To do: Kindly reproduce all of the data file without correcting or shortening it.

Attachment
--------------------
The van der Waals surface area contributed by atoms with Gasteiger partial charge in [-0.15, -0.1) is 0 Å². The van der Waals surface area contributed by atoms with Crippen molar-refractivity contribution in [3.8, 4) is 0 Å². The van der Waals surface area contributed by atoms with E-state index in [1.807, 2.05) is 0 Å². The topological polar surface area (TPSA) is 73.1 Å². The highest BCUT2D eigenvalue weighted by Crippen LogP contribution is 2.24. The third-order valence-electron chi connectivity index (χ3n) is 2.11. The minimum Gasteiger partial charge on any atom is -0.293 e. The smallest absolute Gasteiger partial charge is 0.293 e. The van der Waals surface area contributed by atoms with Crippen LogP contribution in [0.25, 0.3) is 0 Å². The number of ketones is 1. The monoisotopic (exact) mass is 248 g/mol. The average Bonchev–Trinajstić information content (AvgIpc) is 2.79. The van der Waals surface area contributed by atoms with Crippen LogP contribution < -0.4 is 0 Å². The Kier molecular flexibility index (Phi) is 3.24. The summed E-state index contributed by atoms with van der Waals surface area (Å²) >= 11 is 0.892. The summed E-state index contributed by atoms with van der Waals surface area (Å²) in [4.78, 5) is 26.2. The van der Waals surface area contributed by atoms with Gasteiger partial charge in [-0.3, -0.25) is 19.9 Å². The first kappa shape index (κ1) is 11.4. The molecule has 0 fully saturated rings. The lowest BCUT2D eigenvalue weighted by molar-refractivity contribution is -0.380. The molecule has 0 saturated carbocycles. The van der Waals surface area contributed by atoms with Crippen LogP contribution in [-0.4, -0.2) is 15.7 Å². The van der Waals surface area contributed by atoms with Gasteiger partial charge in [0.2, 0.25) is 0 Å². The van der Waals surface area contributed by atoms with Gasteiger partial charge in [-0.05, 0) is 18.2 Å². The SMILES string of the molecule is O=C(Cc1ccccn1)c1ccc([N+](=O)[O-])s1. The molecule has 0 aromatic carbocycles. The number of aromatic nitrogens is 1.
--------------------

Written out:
The van der Waals surface area contributed by atoms with Gasteiger partial charge in [-0.15, -0.1) is 0 Å². The van der Waals surface area contributed by atoms with Crippen molar-refractivity contribution in [3.8, 4) is 0 Å². The van der Waals surface area contributed by atoms with E-state index in [1.807, 2.05) is 0 Å². The topological polar surface area (TPSA) is 73.1 Å². The highest BCUT2D eigenvalue weighted by Crippen LogP contribution is 2.24. The third-order valence-electron chi connectivity index (χ3n) is 2.11. The minimum Gasteiger partial charge on any atom is -0.293 e. The smallest absolute Gasteiger partial charge is 0.293 e. The van der Waals surface area contributed by atoms with Crippen LogP contribution in [0.25, 0.3) is 0 Å². The number of ketones is 1. The monoisotopic (exact) mass is 248 g/mol. The average Bonchev–Trinajstić information content (AvgIpc) is 2.79. The van der Waals surface area contributed by atoms with Crippen LogP contribution < -0.4 is 0 Å². The Kier molecular flexibility index (Phi) is 3.24. The summed E-state index contributed by atoms with van der Waals surface area (Å²) >= 11 is 0.892. The summed E-state index contributed by atoms with van der Waals surface area (Å²) in [4.78, 5) is 26.2. The van der Waals surface area contributed by atoms with Gasteiger partial charge in [-0.3, -0.25) is 19.9 Å². The first kappa shape index (κ1) is 11.4. The molecule has 0 fully saturated rings. The lowest BCUT2D eigenvalue weighted by molar-refractivity contribution is -0.380. The molecule has 0 saturated carbocycles. The van der Waals surface area contributed by atoms with Crippen LogP contribution in [-0.4, -0.2) is 15.7 Å². The van der Waals surface area contributed by atoms with Gasteiger partial charge in [0.2, 0.25) is 0 Å². The van der Waals surface area contributed by atoms with Gasteiger partial charge in [-0.05, 0) is 18.2 Å². The SMILES string of the molecule is O=C(Cc1ccccn1)c1ccc([N+](=O)[O-])s1. The molecule has 0 aromatic carbocycles. The number of aromatic nitrogens is 1.